Prado's called-shot homer part of 'heartwarming' story
Prado's homer in Philadelphia was promised beforehand as latest gesture in special friendship.
By JACK MAGRUDER FS Arizona
PHOENIX -- It was a home run, but it was so much more.
It was a swing for friendship. For respect. For the bond that unites us all.
Martin Prado's two-run home in the first inning of the Diamondbacks' 18-inning victory in Philadelphia on Saturday night was a promise fulfilled. As Prado rounded second base at Citizens Bank Park, he pointed to the spot just past the visitors' dugout where Josh Kane was stationed in his wheelchair, in seats Prado had arranged. The two have been friends since 2008, and they caught up before the game, Prado presenting Josh with an autographed bat before making a pledge.
"I gave him the bat and said, 'Josh, I hope you enjoy the game, and I'm going to hit a homer and I'm going to point at you," Prado recalled when he returned home Monday.
Babe Ruth has nothing on this called shot.
The ball landed a half-dozen rows into the left-field seats, although at first contact, Prado was not sure he had enough distance.
"I hit it pretty good. But it was up, and I couldn't tell. After I crossed first base and saw that it was in the stands, I started thinking about Josh. I started pointing at him. He was so happy," Prado said.
The satisfied smile on Prado's face was almost as big.
"It makes me feel great. It makes me appreciate what I have. Just giving back a little piece of happiness to the people makes us appreciate more our job."
Josh was born in Atlanta and grew up a Braves fan, listening to the games as his mother carpooled with another family for 60 miles four days a week to take Josh to his physical therapy. He was born with cerebral palsy. Josh was named the poster child for disability-services group Easter Seals in the Atlanta area, and the family took part in a ceremony at Turner Field. When Dale Murphy presented Josh with his poster, Josh recognized Murphy as his carpool buddy.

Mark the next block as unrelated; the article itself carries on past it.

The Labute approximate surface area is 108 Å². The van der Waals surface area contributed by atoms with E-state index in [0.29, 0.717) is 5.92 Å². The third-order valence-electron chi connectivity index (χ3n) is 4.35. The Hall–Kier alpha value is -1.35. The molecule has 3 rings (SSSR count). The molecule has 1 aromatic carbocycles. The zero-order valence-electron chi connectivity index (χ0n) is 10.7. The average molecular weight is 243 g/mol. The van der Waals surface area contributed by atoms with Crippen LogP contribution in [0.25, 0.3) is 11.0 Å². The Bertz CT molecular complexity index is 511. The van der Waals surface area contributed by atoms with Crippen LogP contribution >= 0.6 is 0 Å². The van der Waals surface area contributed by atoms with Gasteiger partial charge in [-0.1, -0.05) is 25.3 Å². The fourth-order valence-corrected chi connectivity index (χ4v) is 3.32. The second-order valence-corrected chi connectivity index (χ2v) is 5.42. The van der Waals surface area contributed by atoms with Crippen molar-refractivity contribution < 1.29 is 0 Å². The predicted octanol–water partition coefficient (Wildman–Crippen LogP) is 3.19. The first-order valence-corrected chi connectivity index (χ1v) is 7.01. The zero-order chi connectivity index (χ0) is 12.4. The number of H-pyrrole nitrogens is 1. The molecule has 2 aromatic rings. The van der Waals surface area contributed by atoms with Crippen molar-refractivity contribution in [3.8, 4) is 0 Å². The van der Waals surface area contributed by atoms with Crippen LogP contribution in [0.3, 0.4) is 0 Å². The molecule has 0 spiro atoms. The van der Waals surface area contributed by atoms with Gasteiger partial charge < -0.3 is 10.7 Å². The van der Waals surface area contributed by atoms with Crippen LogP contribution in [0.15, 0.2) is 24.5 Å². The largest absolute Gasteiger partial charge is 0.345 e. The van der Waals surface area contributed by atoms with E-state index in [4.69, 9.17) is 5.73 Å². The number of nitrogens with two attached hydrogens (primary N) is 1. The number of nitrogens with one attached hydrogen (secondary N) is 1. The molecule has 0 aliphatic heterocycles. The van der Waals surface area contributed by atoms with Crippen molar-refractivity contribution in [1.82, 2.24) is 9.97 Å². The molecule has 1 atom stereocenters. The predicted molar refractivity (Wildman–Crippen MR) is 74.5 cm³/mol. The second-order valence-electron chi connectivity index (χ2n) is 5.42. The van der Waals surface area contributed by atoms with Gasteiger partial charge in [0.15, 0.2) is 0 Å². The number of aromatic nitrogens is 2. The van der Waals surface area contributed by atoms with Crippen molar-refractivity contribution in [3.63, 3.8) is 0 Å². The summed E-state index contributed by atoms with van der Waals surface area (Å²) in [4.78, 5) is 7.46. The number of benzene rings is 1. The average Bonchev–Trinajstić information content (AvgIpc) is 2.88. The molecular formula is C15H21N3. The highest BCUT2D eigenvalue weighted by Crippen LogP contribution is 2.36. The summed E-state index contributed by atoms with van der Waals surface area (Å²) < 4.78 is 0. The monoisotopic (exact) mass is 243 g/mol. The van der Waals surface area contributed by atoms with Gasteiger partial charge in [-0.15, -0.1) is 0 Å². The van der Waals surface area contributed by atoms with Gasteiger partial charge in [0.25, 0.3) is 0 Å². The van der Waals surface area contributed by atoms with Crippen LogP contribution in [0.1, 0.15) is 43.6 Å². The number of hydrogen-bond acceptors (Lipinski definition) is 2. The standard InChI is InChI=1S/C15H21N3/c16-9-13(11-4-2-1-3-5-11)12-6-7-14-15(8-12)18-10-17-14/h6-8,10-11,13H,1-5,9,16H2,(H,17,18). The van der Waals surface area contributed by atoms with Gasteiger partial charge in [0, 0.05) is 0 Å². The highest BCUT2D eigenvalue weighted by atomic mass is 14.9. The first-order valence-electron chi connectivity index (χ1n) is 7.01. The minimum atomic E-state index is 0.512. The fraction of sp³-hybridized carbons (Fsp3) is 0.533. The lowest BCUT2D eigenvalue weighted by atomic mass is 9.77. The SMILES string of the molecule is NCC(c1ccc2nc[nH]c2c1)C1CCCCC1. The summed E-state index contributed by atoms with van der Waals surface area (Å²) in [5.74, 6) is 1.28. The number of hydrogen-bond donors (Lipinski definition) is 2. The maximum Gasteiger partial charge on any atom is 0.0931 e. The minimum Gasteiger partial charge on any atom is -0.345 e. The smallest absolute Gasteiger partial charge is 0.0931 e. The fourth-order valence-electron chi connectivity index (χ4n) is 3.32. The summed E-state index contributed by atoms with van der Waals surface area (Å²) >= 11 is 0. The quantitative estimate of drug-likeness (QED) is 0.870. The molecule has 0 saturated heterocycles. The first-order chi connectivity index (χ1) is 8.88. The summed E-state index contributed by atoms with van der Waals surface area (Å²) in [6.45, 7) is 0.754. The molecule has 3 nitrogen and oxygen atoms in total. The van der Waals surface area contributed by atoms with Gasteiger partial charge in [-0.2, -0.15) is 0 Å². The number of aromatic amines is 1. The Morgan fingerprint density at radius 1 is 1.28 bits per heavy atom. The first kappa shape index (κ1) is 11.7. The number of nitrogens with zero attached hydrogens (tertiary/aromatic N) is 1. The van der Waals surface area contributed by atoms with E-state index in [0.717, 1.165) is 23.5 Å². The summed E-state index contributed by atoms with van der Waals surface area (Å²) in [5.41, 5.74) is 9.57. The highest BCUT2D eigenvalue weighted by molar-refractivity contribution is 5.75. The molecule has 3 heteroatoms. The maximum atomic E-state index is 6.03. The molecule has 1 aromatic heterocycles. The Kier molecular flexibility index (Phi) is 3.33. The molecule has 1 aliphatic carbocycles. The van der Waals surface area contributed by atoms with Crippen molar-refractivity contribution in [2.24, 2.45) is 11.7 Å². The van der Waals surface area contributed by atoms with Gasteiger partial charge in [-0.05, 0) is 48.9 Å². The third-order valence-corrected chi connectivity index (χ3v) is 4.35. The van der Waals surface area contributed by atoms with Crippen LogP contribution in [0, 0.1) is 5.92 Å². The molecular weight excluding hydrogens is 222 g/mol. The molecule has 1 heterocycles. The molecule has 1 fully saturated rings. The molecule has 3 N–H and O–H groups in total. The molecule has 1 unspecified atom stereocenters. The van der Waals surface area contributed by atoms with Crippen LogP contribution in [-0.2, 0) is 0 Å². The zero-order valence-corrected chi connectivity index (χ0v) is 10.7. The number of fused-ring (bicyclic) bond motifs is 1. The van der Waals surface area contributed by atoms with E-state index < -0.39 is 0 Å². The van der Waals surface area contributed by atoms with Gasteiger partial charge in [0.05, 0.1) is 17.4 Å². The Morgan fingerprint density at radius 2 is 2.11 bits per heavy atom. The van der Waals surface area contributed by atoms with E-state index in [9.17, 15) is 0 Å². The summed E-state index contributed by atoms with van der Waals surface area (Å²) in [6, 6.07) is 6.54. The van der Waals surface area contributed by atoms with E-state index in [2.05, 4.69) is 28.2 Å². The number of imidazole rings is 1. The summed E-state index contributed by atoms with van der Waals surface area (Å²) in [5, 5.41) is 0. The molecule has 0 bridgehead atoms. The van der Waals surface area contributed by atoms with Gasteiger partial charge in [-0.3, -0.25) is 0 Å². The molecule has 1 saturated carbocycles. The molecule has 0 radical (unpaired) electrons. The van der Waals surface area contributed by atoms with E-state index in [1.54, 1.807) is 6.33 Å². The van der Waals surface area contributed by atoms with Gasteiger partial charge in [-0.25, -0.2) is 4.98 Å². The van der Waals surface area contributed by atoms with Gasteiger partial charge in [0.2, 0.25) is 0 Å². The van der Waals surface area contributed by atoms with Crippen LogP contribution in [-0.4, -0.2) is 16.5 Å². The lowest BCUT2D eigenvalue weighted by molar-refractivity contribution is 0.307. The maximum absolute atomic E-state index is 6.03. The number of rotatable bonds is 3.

"He's not a baseball player, he's Travis's daddy," Josh said.
As Murphy said, "I'd rather be known as Travis's daddy than a baseball player."
Josh maintained his loyalty to Atlanta even when the family moved to Philadelphia in 1991, and the family went to as many games as they could when the Braves came to town. Josh befriended Jeff Francoeur in 2006 and met Prado at the same time, when Prado invited Josh and stepfather Ed Ford into the Braves' clubhouse two hours before a game.
It was the start of a beautiful friendship, with Prado suggesting that Josh add spinners to his power wheelchair. A big collector, Josh has a room full of Braves memorabilia that includes signed jerseys from Chipper Jones, John Smoltz and Francoeur. But none may mean more than the balls, batting gloves, wristbands and hats signed by Prado, who makes it a point to speak to Josh every time they are in the park together.
When the Diamondbacks went to Philadelphia for their only visit over the weekend, Prado arranged three field passes and tickets to the Saturday game. Josh, a high school friend and his wife used the seats, and they stayed all 18 innings of the D-backs' 12-7 victory.
As Prado rounded the bases after his homer in the first, it was a little hard to tell where he was pointing. Until you saw the emotion on Josh's face and the D-backs cap on his head.
"Martin is a quality person who has made Josh a very happy young man, but more than that, Martin just beams every time he sees Josh," Ford said. "I've seen it many times before. These two young men truly appreciate each other, Martin because, as he said, 'He treats me like a human being, not a professional ballplayer.' What these athletes do for my son is heartwarming."